All Too Familiar
The quilt reaches up to my chin; its fabric rough but also comforting and familiar.
I lie awake and wonder what this house must have felt like 40 years ago,
my grandfather still alive, my father young and asleep in the room next to this one,
and my grandmother—poised, proper, and suffering—suffocating under
the pretenses. My feet wander beneath the sheets as my mind follows and wanders
to my father. I wonder how he feels sleeping in this very room whenever
he visits, I wonder how he feels becoming a guest in what used to be his home. I run
the coffee colored patchwork across my cheek, noticing for the first time
the lace and flowers, the duality of soft and rough. Sliding my hands down the seams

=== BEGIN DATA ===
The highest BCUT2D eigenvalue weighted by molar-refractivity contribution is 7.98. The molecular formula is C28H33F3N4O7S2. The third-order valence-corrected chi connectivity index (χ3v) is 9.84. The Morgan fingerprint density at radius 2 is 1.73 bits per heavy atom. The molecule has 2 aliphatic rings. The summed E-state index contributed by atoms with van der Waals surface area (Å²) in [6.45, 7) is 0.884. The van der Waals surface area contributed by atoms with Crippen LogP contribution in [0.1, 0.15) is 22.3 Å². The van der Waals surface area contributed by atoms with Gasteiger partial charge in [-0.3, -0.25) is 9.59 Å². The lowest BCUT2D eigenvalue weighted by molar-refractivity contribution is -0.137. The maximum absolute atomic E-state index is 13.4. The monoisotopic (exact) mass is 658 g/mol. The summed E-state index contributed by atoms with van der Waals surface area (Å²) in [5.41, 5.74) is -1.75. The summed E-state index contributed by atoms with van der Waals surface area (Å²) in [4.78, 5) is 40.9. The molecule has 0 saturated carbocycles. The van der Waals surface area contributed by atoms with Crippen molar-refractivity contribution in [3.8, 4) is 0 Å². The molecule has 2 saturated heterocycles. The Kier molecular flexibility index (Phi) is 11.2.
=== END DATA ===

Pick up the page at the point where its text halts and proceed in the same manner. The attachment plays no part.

I wonder what my father thinks about when he lies in this bed. I wonder if
he notices the details in the same ways that I do, feels the weight of it all. And I wonder
how it is that sleeping in the same bed under the same heavy blanket is as
close to my father as I’ll ever be—tangled up in this mixture of distance and intimacy.
Pulling the quilt up further I allow myself to be buried beneath its warmth.
Closing my eyes I can almost smell his classic combination of old spice, swisher sweets,
and rage—the feeling is rough, yet somehow comforting and all too familiar.